5 Questions for Diep Tran

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Diep Tran is the owner and executive chef of Good Girl Dinette in Highland Park. The former Blue Hen co-owner and chef comes from a family of cooks that also happens to own the Pho 79 chain of Vietnamese noodle shops. The Vietnamese-American comfort food served at the modern-day diner features house-made pop (made with citrus from the farmers market), pot pies, curry, pho and rolls.

Latest ingredient obsession? Red Boat fish sauce is my latest obsession. I tried it for the first time earlier this year. Red Boat is the only first-press fish sauce available in the states and for someone like me who came to the states when I was 6 years old, I had never tasted anything like it. I did grow up with my grandparents’ frequent lamenting about the lack of good fish sauce. They spent a lot of time shaking their heads before the rows of fish sauce brands at the Vietnamese markets. Impatient to finish the shopping, I’d invariably ask if it really mattered what brand of fish sauce we used. Then their faces would get that faraway look and they began to rhapsodize about how the waters around Phu Quoc were like no other, how the anchovies that swam there made for a fish sauce with exceptional depth and complexity and how you’d have to act quickly to buy your supply before it all sold out. Then they’d look at me with pity and resignation and say, ‘You wouldn’t understand because you’ve never tasted it.’ First press fish sauce was something of a Holy Grail for me, something that supposedly existed but was out of my reach. So when I heard of Red Boat, I knew I had to try it. And can I say, it’s awesome! It makes everything taste better: stocks, stews, braises....

Favorite day off away from the kitchen? I took a trip to NYC this past summer and went to Momofuku Ma Peche, which is headed by executive chef Tien Ho. His boeuf sept facons is mind-blowing. In my opinion, Vietnamese seven courses of beef is like Thanksgiving –- people have very entrenched notions of what it should be and they don’t take kindly to anyone messing with tradition. A chef would have to be mighty inventive and gutsy to attempt a reimagining. Chef Ho totally succeeded in delivering seven-courses that surprised and delighted. The first course was a wagyu carpaccio seasoned with ginger and scallion that made me think of pho tai, but if I ever got a plate of raw beef that tasted that good, I wouldn’t be putting it into any broth. The salad was tendon dressed in plum vinaigrette, hot mint and peanuts. It had flavors that reminded me of tiet canh, a cold course usually made with duck blood. Then a meat pie came out. A tall, sturdy creation ... it was filled with tongue laced with la lot -– it was beef Wellington meets the beloved bo la lot. At some point, I didn’t know what dish was supposed to replace what course; my analytical brain surrendered and I just ate to delirium. It was fantastic.

What restaurant do you find yourself going to again and again? I can always go for Sushi Gen’s uni platter.

The one piece of kitchen equipment you can’t live without, other than your knives? My iPhone. Vietnamese cuisine remains, for the most part, an oral tradition for me. I find myself calling up my aunts, my friends and my friends’ moms to ask them about a food memory. I don’t necessarily need a recipe, just the memory of flavors. I want to remember what herbs went alongside a dish, if it’s a specialty of a particular region and if there’s a season or occasion associated with it. The women I consult are passionate and opinionated about food, and I like being their student. It also keeps my Vietnamese from further deterioration. I also love my Vietnamese cookbooks. I probably, at one point, had every Vietnamese cookbook that’s ever been printed in the U.S. I recently pared down my cookbook collection and let go of those I never consult. Favorites in my collection are Bach Ngo’s ‘The Classic Cuisine of Vietnam’ (1979), Nicole Routhier’s ‘The Foods of Vietnam’ (1989) and Andrea Nguyen’s ‘Into the Vietnamese Kitchen’ (2006).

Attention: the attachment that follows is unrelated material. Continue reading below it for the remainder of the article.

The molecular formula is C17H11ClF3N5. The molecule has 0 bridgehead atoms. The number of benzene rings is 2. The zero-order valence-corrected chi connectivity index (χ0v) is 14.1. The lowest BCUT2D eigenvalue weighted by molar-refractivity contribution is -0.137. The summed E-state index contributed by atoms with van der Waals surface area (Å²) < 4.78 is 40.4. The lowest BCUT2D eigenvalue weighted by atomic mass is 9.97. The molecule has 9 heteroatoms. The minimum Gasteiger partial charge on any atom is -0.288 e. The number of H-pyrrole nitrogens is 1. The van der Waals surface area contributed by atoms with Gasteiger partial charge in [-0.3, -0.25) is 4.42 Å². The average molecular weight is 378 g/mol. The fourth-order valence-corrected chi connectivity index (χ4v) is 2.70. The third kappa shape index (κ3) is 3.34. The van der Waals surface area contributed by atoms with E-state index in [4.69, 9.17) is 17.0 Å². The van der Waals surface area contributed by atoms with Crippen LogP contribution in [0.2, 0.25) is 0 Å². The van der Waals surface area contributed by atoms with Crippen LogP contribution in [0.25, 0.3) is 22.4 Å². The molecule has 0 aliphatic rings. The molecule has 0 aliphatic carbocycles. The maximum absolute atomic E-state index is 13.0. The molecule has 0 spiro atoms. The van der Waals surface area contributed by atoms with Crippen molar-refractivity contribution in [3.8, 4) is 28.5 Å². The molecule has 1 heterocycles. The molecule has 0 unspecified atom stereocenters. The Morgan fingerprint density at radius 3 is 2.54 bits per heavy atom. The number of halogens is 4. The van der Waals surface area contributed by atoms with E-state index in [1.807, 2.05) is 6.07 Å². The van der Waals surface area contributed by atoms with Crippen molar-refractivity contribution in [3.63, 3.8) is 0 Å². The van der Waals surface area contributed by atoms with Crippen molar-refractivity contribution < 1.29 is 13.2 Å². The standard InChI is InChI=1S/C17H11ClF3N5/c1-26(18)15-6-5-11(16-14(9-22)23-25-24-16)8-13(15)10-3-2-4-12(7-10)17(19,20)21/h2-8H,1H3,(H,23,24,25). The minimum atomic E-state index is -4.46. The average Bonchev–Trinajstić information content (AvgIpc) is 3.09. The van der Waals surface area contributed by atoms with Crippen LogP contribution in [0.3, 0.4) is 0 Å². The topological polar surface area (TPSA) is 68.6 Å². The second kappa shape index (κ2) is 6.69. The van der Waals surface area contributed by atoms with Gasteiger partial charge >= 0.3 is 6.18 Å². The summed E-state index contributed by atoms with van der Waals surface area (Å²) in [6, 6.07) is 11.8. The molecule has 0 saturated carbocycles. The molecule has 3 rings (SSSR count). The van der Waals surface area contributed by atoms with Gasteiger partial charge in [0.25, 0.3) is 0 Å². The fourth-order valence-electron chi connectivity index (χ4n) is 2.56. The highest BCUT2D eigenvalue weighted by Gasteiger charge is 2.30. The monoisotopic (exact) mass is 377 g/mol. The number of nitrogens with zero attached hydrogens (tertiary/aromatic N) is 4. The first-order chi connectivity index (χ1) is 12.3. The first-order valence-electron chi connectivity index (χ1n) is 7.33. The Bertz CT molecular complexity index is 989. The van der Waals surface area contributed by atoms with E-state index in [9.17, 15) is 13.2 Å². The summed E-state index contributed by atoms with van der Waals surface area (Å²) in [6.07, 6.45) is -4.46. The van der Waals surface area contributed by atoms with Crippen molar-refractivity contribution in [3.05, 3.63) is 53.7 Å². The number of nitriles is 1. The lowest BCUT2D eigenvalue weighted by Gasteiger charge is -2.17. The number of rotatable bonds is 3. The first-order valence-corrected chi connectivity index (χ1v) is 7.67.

What chef has most influenced you? My first and most significant culinary influence: my grandparents. My grandparents loved long and involved cooking projects. In the summers, when my siblings and I were out of school and could help with prepping and scullery, my grandparents would take out the banquet-size tabletops from the garage and plan their big dinners that took days to prepare. For my grandparents, hard work and pleasure were linked. I also loved the language they used when cooking. They didn’t cook candy to a hard-crack stage, they cooked it until the candy had the texture of a button. They didn’t brunoise shiitake mushrooms, they cut them into the size of pomegranate seeds. They measured twine for tying up roasts not by feet, but by how many lengths of chopsticks. So I like chefs whose cooking requires some time, lots of steps and multiday prep -- I’m in. And I like chefs who are attentive to language and whose writing evokes a world that I’d like to inhabit. So, naturally, I’m a fan of Judy Rodgers and her “Zuni Café Cookbook.” I love that her recipe for roasted chicken is pages long. I love that she has a section devoted to the practice of salting. Of course, I count myself among David Chang’s legions of fans. I love the oyster section in the Momofuku cookbook. It starts out as a section about choosing and shucking oysters but it’s really a parable about integrity in the kitchen.

110 North Ave. 56, L.A., (323) 257-8980,


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